Government defeats Daly’s abortion Bill with big majority
Sinn Féin abstains, Ferris defies Labour party whip and three FF TDs vote for legislation
Clare Daly TD, who said to Enda Kenny: “How dare you attempt to have the arrogance to interpret the Constitution when it is only something our courts can do?”. Photograph: Gareth Chaney Collins
Independent TD Clare Daly’s Bill allowing for abortion in cases of fatal foetal abnormality was defeated by 104 votes to 20, with Sinn Féin’s abstention.
Three Fianna Fáil TDs – Billy Kelleher, Robert Troy and Niall Collins – voted for the legislation. The other Fianna Fáil TDs joined party leader Micheál Martin in voting against it, as did Independents Noel Grealish, Michael Fitzmaurice, Michael Healy-Rae and Michael Lowry.
Earlier, Ms Daly accused Taoiseach Enda Kenny of hypocrisy in heated exchanges.
Mr Kenny had again ruled out accepting the legislation, having received an opinion from Attorney General Máire Whelan that it was unconstitutional. He said the AG’s advice would not be published, in line with precedent.
Ms Daly claimed the Taoiseach was insulting people.
Accusing Mr Kenny of a cop-out, Ms Daly asked if the issue would be included in the referendums planned for next spring.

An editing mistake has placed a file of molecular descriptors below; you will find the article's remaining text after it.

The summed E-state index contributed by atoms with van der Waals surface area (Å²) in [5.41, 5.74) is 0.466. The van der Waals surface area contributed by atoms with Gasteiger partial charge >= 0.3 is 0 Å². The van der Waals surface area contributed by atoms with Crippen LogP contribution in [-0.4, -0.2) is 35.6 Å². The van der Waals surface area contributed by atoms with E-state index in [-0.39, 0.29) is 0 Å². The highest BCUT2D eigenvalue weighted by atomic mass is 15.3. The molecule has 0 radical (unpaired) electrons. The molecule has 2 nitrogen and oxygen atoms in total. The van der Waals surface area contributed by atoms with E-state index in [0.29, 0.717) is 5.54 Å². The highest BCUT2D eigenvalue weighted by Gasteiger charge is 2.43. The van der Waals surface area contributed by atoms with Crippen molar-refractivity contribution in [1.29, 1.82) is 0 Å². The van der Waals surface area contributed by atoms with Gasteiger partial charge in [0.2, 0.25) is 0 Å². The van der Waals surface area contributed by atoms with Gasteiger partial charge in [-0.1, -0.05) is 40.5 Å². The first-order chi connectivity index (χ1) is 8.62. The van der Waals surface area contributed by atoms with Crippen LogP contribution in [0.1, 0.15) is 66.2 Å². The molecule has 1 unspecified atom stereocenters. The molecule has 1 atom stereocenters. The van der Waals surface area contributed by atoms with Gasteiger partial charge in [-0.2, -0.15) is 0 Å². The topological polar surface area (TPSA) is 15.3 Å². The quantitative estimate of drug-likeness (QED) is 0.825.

“If you are not saying that, then you are letting these families down and, quite frankly, you are a hypocrite,” she added.
Mr Kenny said the matter was sensitive and tragic, particularly for the mother of the unborn child.
“You do not own the Constitution, nor do I,” he said. “You cannot change the Constitution, nor can I.” He added it was the people’s Constitution and only they could change it.
“It has been a long-standing situation in this country, where the advice given by the attorney general of the day has never been published,” he added.
“Now, what you want to do is fly in the face of all that, pass a piece of legislation and then have it tested by the Supreme Court, ” the Taoiseach said.
“I suggest to you, Deputy Daly, that is not the way to go.”
Ms Daly said it was rubbish to suggest her Bill was unconstitutional, adding only the High Court and the Supreme Court could adjudicate on that.
All the Taoiseach had was the Attorney General’s opinion, she said.
She said her Bill would enable women to terminate a pregnancy, surrounded by family and friends in Ireland, if they felt they could not continue with it and wait for the baby to die.
“Instead, you propose inaction, condemning those people to a lonely journey, most likely to Liverpool, surrounded by holidaymakers and business people, while the bottom comes out of their world,” she added.